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Compsafari
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Other Club's Events

It's me, your friendly idiot. I thought that I would let you know about
my trip to the Lanes and Cheshire territory. It was stardate 8th of February
1981, a fine (I think) Sunday morning. I thought that I would set off nice
and early so that I could have a nice quiet run to Accrington (that's where
they make bricks!) It was lonesome on my ownsome, I didn't even get a
copy on my way over (Apart from Itie's). It was 9 o'clock when I arrived
at the field. Ace cartoonist Gareth was already there, and I might add with
a circle city bear in tow. It made a change to get ready for the trial in first

gear instead of overdrive, nice and steady, having a rest between wheels.
Screw balling was conducted by Sir Williams and Sir Jeffery, with the
latter even checking wheel nuts and tyre pressures. You were split into two
groups, with six sections before din dins, and four after, followed by a
team recovery.

The morning didn't go quite right for me, not only was I getting high
numbers, I was doing damage, crushed front pipe (of the exhausting kind),
and slightly modernised front bumper, and if that wasn't enough after din
dins I split and buckled a front dumb iron. Good job Janet wasn't with me,
or I would have been walking funny with a high pitched voice. 'Foggy' Paul
Dewhirst was having hiccups with his new trialler. Keith Schofield was his
usual competitive self. The sections were good and varied, the marshalling
could have been better (NO offence meant to L&C).

In the afternoon it started raining as usual. There was no screw balling
for the team recovery, straight in and at it. Six teams entered, with most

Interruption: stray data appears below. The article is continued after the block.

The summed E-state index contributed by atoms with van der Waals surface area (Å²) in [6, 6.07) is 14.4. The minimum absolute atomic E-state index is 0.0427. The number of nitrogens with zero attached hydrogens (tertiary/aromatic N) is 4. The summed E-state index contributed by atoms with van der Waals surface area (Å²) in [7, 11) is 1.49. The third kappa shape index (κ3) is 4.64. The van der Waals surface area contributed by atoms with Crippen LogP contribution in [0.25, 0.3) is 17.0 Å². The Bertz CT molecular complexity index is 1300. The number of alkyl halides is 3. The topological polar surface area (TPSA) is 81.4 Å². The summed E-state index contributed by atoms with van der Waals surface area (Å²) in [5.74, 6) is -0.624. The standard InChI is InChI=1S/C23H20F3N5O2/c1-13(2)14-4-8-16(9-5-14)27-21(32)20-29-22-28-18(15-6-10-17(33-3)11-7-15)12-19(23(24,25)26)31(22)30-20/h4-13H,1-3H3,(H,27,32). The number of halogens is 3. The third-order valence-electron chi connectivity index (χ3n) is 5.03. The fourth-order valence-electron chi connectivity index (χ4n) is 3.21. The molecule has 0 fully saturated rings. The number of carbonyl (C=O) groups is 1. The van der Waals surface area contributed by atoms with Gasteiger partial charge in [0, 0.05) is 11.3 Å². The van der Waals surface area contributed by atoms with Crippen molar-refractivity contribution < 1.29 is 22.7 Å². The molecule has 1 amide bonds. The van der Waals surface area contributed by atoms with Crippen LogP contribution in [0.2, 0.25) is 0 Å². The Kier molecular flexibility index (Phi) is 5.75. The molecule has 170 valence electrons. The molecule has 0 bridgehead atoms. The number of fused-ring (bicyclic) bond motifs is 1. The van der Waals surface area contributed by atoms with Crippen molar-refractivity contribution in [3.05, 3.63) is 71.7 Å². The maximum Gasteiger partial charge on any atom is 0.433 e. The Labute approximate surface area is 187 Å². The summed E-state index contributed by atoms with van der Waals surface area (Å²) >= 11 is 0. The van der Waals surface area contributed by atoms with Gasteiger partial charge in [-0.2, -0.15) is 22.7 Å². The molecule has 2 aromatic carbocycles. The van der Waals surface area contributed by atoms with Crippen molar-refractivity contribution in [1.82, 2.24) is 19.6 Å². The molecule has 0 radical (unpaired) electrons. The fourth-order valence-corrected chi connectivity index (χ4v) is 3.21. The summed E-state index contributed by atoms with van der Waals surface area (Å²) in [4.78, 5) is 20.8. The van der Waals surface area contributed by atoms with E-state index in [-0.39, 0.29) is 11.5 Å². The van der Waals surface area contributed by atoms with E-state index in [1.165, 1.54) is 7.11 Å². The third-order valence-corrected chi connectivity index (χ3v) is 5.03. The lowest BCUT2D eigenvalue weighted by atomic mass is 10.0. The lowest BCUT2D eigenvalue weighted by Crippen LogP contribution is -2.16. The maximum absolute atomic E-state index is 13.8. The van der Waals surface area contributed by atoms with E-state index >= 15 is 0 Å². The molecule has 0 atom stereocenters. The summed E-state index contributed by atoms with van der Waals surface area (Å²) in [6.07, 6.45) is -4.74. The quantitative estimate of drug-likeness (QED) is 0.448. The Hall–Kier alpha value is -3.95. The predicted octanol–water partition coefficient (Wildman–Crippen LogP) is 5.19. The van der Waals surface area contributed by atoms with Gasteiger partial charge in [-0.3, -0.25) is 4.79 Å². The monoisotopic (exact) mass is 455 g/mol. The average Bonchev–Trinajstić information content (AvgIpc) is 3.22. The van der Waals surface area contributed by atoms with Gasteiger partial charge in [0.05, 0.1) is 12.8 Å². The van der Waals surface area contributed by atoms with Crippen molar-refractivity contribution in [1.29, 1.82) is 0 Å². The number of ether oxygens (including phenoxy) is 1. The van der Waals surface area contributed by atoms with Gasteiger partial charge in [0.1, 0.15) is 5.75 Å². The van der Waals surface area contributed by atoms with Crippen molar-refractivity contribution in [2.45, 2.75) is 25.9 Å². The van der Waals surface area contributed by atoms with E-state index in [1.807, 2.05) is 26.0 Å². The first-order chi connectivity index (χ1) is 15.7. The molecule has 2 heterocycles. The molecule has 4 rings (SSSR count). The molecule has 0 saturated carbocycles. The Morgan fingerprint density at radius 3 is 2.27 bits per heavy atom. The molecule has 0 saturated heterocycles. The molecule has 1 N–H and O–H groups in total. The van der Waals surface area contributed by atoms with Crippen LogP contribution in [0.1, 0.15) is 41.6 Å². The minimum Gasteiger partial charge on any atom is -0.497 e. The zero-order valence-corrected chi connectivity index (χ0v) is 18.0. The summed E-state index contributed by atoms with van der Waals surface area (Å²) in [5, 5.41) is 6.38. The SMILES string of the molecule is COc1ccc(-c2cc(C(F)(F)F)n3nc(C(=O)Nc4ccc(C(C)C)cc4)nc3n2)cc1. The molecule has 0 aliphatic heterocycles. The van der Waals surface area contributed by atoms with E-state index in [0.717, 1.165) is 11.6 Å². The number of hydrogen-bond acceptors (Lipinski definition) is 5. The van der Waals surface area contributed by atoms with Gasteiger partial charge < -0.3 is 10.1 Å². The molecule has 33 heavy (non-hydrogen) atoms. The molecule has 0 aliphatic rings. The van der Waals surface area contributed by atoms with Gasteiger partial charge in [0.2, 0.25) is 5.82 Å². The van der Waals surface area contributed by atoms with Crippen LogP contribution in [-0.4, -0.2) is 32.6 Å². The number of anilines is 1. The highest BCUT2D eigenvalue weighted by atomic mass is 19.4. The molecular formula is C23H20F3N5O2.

of the teams being scratched crews (Hint, hint Silver Dream). The recovery
was a tough one I thought, with one longish steep hill, one short vertical
hill. Eddy Bantham and partner did their usual V8 stuff. Plenty whip, no
grip. Foggy and partner got stuck in with a little too much enthusiasm,
with Foggy pulling Andy sideways down the hill. He rolled completely over,
doing a lot of expensive damage, smashed truck cab, windscreen, bonnet,
wings, doors, etc. Andy was shaken but OK, but his girl friend fainted onto
Carl's shoulder. He thought she was just leaning on him (Typical upperclass).
I teamed up with Mr Schofield, we were going great until I had to pull
Keith up the hills. Could I pull him up? Could I hell. The last team away
made it look too easy. Needless to say they won. By this time the rain was
through to undies, skin, and whatever else you have underneath. It's not
right nice changing wheels etc. in semi darkness, pouring rain and cold. I
was last away 'cos I had no one to help and cheer me on. When I got home
Janet and I fell out 'cos I was dragging mud and stuff through the house.
I would like to thank Neil Williams for a good bit of land, 'TA Neil', also I
got the results. Incidentally there were 17 Pennine Motors, 9 L&C, and
9 Novices. There were no Class 1 Landies, so Class 2 and 3 were joined.

That's it for now folks

WAZZACK alias

David West

Now you know why other clubs tremble when a Pennine raiding party
arrives! Thanks Dave, I'll give you a BB pen and pencil cub reporter set for
Christmas.

 

And still with a Lancashire accent I shall now move on to Gareth
Almond's account of the day before the 'do' or as he aptly entitled it ....

The Day no one appreciates.

8.30am Saturday 28th February. 'Clear the drive!' came the delicate
bellows of my beloved from upstairs. 'Yes precious' I replied, followed by
a few articulate gestures and unprintable adjectives. So off I set armed with
a large brush to clear the snow. To my great relief I found that a thaw had
set in and it merely took a quick brushing. After finishing my daily chores